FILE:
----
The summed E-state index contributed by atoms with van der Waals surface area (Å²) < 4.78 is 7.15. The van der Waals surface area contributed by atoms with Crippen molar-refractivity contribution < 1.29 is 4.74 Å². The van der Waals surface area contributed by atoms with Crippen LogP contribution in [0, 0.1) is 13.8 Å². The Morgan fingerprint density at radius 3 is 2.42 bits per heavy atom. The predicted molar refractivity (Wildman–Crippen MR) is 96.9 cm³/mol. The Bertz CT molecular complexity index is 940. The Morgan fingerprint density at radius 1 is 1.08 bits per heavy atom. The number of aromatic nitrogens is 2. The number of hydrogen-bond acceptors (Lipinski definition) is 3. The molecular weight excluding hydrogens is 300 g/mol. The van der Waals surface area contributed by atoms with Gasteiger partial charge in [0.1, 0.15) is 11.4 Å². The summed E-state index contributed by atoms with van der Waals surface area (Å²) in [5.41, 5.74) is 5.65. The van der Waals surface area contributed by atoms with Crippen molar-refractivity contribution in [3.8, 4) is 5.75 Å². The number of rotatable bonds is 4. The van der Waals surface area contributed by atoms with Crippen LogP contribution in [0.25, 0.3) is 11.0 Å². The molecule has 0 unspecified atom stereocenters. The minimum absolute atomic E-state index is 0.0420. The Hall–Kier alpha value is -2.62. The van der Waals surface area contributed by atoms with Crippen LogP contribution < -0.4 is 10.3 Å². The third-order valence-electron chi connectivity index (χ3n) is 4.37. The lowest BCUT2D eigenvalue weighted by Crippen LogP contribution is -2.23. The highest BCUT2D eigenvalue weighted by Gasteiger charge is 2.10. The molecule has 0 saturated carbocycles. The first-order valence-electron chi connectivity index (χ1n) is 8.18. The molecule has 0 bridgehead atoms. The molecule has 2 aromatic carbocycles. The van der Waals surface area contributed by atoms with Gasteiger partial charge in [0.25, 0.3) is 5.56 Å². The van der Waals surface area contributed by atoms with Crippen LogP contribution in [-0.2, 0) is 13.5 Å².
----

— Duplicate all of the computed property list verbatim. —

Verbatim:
The summed E-state index contributed by atoms with van der Waals surface area (Å²) < 4.78 is 7.15. The van der Waals surface area contributed by atoms with Crippen molar-refractivity contribution < 1.29 is 4.74 Å². The van der Waals surface area contributed by atoms with Crippen LogP contribution in [0, 0.1) is 13.8 Å². The Morgan fingerprint density at radius 3 is 2.42 bits per heavy atom. The predicted molar refractivity (Wildman–Crippen MR) is 96.9 cm³/mol. The Bertz CT molecular complexity index is 940. The Morgan fingerprint density at radius 1 is 1.08 bits per heavy atom. The number of aromatic nitrogens is 2. The number of hydrogen-bond acceptors (Lipinski definition) is 3. The molecular weight excluding hydrogens is 300 g/mol. The van der Waals surface area contributed by atoms with Gasteiger partial charge in [0.1, 0.15) is 11.4 Å². The summed E-state index contributed by atoms with van der Waals surface area (Å²) in [5.41, 5.74) is 5.65. The van der Waals surface area contributed by atoms with Crippen molar-refractivity contribution in [3.8, 4) is 5.75 Å². The number of rotatable bonds is 4. The van der Waals surface area contributed by atoms with Crippen LogP contribution in [0.25, 0.3) is 11.0 Å². The molecule has 0 unspecified atom stereocenters. The minimum absolute atomic E-state index is 0.0420. The Hall–Kier alpha value is -2.62. The van der Waals surface area contributed by atoms with Crippen LogP contribution < -0.4 is 10.3 Å². The third-order valence-electron chi connectivity index (χ3n) is 4.37. The lowest BCUT2D eigenvalue weighted by Crippen LogP contribution is -2.23. The highest BCUT2D eigenvalue weighted by Gasteiger charge is 2.10. The molecule has 0 saturated carbocycles. The first-order valence-electron chi connectivity index (χ1n) is 8.18. The molecule has 0 bridgehead atoms. The molecule has 2 aromatic carbocycles. The van der Waals surface area contributed by atoms with Gasteiger partial charge in [0.25, 0.3) is 5.56 Å². The van der Waals surface area contributed by atoms with Crippen LogP contribution in [-0.2, 0) is 13.5 Å².